I’ve always loved The Wizard of Oz. I remember seeing the movie as a child and wanting to be a part of munchkin land, or wanting to skip down the yellow brick road. So naturally, when the show Wicked came to Broadway, I had to see it. Wicked, is based on a novel of the same name, by Gregory Maguire. It’s the untold story of the Wicked Witch of the West. I attended the show on a free ticket, a lucky break. It was a great experience; I remember leaving the theater with the songs playing through my head. I got the soundtrack the very next day and played all the songs on repeat for one entire week. At Karaoke places I would sing all the Wicked songs that were available. I declared Wicked my favourite Broadway show.
Nobody likes you. Everyone left you. They’re all out without you having fun.
The walls of the stage was plastered with newspapers and magazines. There were TV screens placed into cutouts in the backdrop and metal stairs running down the back right of the stage like a fire escape. The band was scattered about the stage and there was a violinist high up on the stairs and a cellist on the bottom. The conductor also played the piano. It reminded me a lot of the stage for Rent.
If you’ve listened to Green Day’s American Idiot, you’ve got the soundtrack.
If you don’t like being spoiled, this is where you stop reading. The show followed three boys, Johnny, Will and Tunny, from the suburbs. They plan on escaping their town and making their name in the world.
Will’s dream comes crashing down before he even leaves as he learns that his girlfriend is pregnant. Johnny and Tunny leave him and set out on their own. Will stays in the small town and turns to drugs and alcohol. He doesn’t pay attention to Heather and a few months after the baby was born she packed her back and walked out. She ended up with a man who turned out to be the man Will always wanted to be (my interpretation). Will ended up alone on his sofa.
Tunny seems depressed away from home and later enlists into the army as a way to make something out of his life. He fights in the war; he meets a girl; he loses a leg in the fighting. In the end he comes back home with the Extraordinary Girl on his arm.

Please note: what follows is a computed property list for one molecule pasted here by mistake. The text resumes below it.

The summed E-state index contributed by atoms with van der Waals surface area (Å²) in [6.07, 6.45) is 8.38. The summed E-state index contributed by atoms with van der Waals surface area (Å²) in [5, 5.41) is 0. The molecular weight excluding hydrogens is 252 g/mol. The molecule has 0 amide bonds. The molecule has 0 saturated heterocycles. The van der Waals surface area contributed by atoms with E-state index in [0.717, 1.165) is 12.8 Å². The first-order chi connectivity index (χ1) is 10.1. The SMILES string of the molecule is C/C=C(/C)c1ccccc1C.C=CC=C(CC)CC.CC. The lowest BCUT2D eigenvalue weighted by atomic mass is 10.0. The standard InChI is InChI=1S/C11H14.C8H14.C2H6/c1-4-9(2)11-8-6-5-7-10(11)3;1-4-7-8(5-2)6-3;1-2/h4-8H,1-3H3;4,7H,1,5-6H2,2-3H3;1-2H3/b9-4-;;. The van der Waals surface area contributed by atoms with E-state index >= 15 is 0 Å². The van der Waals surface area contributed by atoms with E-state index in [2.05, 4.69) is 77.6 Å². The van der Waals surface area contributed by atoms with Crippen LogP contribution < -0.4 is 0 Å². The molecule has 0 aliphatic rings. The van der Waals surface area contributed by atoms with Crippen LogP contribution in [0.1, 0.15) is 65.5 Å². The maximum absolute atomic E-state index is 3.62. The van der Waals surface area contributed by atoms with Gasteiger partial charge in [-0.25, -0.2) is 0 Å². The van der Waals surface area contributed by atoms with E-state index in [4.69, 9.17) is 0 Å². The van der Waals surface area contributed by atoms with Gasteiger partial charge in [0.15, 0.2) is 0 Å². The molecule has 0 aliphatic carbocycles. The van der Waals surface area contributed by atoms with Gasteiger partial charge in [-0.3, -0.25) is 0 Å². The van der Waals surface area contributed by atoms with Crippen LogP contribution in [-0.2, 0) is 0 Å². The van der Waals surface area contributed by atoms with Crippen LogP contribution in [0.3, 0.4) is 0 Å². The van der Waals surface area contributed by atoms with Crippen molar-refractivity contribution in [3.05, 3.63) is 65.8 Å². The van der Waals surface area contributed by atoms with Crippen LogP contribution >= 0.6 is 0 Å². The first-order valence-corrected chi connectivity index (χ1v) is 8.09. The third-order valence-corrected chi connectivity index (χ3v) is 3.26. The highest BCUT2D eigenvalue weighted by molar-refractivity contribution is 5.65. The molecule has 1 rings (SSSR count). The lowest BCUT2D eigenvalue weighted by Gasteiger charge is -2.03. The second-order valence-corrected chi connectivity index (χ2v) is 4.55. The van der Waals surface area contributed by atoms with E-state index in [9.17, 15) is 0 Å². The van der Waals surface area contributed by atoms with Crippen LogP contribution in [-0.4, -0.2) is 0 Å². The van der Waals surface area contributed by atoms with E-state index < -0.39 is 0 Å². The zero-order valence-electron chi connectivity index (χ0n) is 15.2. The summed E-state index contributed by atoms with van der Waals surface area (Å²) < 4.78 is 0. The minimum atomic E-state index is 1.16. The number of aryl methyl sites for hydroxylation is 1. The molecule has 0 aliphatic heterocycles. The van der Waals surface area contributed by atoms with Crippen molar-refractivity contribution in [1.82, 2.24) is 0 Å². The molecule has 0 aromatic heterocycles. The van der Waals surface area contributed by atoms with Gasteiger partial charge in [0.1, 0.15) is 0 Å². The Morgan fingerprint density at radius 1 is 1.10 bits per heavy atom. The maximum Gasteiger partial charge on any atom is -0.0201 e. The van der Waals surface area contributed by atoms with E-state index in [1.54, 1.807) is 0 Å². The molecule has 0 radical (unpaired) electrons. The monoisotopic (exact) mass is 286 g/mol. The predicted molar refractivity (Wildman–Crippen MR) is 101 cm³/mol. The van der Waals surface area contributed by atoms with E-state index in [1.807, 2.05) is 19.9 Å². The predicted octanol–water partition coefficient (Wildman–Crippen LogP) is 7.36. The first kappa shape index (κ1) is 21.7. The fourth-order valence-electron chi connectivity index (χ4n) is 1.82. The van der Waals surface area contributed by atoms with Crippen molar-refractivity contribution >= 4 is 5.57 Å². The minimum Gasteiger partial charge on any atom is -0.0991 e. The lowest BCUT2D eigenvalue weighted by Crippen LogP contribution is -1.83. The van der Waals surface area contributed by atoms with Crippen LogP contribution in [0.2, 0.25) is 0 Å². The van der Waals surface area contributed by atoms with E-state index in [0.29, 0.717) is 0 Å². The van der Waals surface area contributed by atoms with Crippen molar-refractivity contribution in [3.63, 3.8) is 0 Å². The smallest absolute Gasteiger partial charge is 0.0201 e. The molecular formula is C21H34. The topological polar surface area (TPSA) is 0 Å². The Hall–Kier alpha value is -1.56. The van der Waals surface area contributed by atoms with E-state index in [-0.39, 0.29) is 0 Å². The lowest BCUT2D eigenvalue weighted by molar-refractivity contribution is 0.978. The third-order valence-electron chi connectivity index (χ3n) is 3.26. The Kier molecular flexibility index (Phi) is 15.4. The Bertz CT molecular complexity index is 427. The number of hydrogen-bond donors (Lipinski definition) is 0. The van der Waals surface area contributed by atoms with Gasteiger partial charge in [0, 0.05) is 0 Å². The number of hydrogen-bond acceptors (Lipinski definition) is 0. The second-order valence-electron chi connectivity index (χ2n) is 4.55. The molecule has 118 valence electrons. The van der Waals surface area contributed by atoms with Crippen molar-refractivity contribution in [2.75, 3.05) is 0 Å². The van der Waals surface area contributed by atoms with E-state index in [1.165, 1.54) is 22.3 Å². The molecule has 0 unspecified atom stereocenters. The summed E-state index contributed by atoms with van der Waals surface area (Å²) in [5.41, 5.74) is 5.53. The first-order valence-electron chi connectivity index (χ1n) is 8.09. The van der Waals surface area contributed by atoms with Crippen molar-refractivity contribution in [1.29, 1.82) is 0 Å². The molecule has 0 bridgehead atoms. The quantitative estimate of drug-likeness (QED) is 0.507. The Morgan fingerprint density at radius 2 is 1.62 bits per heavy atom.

Johnny stays in the big city and lives a life of drug, sex and rock and roll influenced by his alter-ego (well I think so at least) St. Jimmy. He falls in love with a girl, but with St. Jimmy in his life the relationship suffers due to his drug addiction. Whatsername leaves him. He’s left with a choice to clean up his life or to keep going down the road he’s going. His decision leads him to an office job, while St. Jimmy commits suicide. He later sells his guitar and heads back home, frustrated that his life has not turned out the way he wanted it to be.
This show should be rated PG13. This is not a show that you want to take children or young teens to, even if they love Green Day. There was an energy flowing through the actors on stage that made you want to get up there and sing and dance with them. I left the show feeling empowered; ready to face the world.
The band was amazing! The drummer was amazing! The finale was amazing! All I have to say in regards to the finale is that they must go through a lot of picks per show!
I would recommend this show for all fans of Green Day’s American Idiot CD, the people who liked the way Rent was done on Broadway as well as anyone who loves a good show. There’s just one thing to be aware of, the show runs 90 minutes long and there is no intermission, so head to the bathroom before you take your seat!